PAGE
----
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Digging under the Rock to look at MLB

Chris Rock is a baseball fan. His recent comments on Real Sports reflected a general concern about the state of the game. I agree and disagree with what he said. 

  
When he said as the world has sped up, baseball has slowed down he is correct. He also said baseball can’t be played the “white way” and be cool. That it can’t be played the way it was 100 years ago. The fact is the game 100 years ago wasn’t played the way it is now. In 1915 the game was faster. Before lighted ballparks games would start at 3:00 p.m., and if the game moved at its current pace half the games would’ve been suspended due to darkness. 

The stuffy “unwritten rules” that are part of the game now didn’t always exist either. Babe Ruth was as big of a trash talker as any athlete in the history of any sport. Opponents also taunted him on the field by calling him n***** lips all the time. Before integration, players would abuse each other constantly with ethnic slurs. The game was pretty rough and tumble back then. There were also teams like the Gashouse Gang Cardinals that played the game in a way that certainly wouldn’t adhere to the contemporary “unwritten rules”. Wherever this stodginess came from and how it evolved, it wasn’t always this way, even in MLB. 

The point is twofold: when baseball was America’s favorite sport it wasn’t played the way it is now; and the “white way” as Rock calls it wasn’t always the way the game was played when the game was exclusively white. Neither is to disagree with his larger point that the game needs to speed up and loosened up. 

Cost is the reason why youth participation is down for kids of all races. When I was a kid, which doesn’t feel that long ago, Little League was like $30 and almost every boy in school played. When baseball season was over we would play other sports or do other things until spring. Now playing baseball is more like playing hockey. Instead of just Little League in the spring, if a kid is serious about playing baseball he plays almost year round. Parents need to spend money on camps, multiple travel teams, and individual instruction. That’s a lot even for a middle-class white family to pay.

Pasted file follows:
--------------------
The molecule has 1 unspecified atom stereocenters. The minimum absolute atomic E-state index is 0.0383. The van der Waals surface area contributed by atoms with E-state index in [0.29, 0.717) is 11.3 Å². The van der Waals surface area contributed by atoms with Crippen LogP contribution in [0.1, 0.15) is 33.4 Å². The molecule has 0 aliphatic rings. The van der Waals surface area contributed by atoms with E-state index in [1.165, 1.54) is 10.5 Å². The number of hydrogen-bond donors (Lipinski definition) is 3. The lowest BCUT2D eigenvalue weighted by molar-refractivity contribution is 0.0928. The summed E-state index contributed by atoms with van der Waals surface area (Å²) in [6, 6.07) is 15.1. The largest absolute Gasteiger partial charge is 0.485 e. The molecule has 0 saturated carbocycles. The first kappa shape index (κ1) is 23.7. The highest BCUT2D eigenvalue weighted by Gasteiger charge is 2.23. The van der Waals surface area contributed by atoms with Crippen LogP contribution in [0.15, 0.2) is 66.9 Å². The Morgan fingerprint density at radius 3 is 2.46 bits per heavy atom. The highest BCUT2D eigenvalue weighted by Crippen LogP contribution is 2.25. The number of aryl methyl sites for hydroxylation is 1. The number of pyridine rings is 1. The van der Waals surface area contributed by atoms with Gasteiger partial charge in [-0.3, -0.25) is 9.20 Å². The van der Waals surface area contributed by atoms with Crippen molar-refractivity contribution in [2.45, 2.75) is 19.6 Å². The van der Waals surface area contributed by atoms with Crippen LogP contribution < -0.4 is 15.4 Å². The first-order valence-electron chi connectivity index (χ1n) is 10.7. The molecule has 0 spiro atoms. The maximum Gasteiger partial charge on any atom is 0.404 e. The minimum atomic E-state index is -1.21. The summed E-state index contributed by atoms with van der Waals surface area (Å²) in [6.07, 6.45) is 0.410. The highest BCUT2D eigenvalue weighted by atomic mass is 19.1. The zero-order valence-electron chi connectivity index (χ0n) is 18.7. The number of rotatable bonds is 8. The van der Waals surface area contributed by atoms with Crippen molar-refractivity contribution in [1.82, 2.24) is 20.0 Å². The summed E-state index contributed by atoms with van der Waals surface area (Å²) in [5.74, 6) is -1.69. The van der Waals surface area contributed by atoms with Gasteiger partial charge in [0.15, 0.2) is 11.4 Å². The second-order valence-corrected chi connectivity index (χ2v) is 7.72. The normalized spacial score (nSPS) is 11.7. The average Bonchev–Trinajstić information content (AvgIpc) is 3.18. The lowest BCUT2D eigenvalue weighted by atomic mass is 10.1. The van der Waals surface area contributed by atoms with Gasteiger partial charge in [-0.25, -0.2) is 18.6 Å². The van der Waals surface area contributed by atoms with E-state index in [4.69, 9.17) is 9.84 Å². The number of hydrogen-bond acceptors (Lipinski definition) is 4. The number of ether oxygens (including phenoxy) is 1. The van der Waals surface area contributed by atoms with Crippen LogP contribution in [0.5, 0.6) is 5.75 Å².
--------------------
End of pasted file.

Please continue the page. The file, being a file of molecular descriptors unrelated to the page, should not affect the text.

MLB is trying to address this in the inner-cities with the RBI Program. There have been several prominent graduates of the RBI program who have become stars in MLB. RBI won’t meaningly increase the number of black Americans in MLB and baseball will continue to lose African-Americans to other sports for one main reason: the MLB Draft. 

MLB implemented its draft in 1965, long after the NBA and NFL. Before that clubs had to bid against each other for the best amateur free agents. The draft was implemented for the sole purpose of reigning in the amount of money clubs paid in signing bonuses. It took over 20 years after the draft was implemented for signing bonuses to get back to pre-draft levels without adjusting for inflation. 

Now with each team having spending pools in the draft and draconian penalties for exceeding them, the bonus pool is completely disconnected from what a player’s value would be on the open market. Yoan Moncada’s recent deal gives us an indication of what an elite amateur player really is worth when he has leverage and the clubs’ hands aren’t tied. When Catfish Hunter was released by an arbiter from his A’s contract and became the first player to sign a million dollar contract, it showed the rest of the players what they were really worth and they pushed harder for free agency. If only the Moncada deal could have a similar impact. If black kids could get Moncada money, they would be choosing baseball. 

Before bonus pools, and before the draft, the best athletes chose baseball because they would receive a fat signing bonus to do so. Baseball can’t count on the NCAA ever increasing the embarrassing 11.8 scholarship limit for baseball. Even if it did college baseball will always be a regional sport by dint of the calendar and geography.  If MLB wants baseball to be more appealing to kids they need to dig into their wallets. Especially as MLB salaries are only making up about 40% of revenue as revenue reached record levels. If you don’t believe me look at what has happened to baseball in Peurto Rico after it was included in the draft in the early 1990s. 

As far as African-American participation in baseball I don’t know what that number is supposed to be. Blacks make up about 10% of the U.S. population. The number of players from Latin countries seems to be increasing all the time. MLB has several African-American starts like Andrew McCutchen, Adam Jones, David Price. The fact they’re not well known outside of their communities could also be said about most of the white and Latino star players. That is a problem the new commissioner hopefully will start to address. 

Chris Rock is probably the greatest comedian of his generation. He was trying to be funny while getting his point across. His broad points are certainly true to a degree. The causes are more nuanced than Rock and most realize. 

About Jason Chalifour

WickedLocal homebrew blogger, Recognized BJCP, Newburyport Brewing Event team. Born and bred New Englander. Passions are baseball, soccer, football, basketball, hockey, and all sports really. Sport Management grad that follows sports media, law, and the business of sport.

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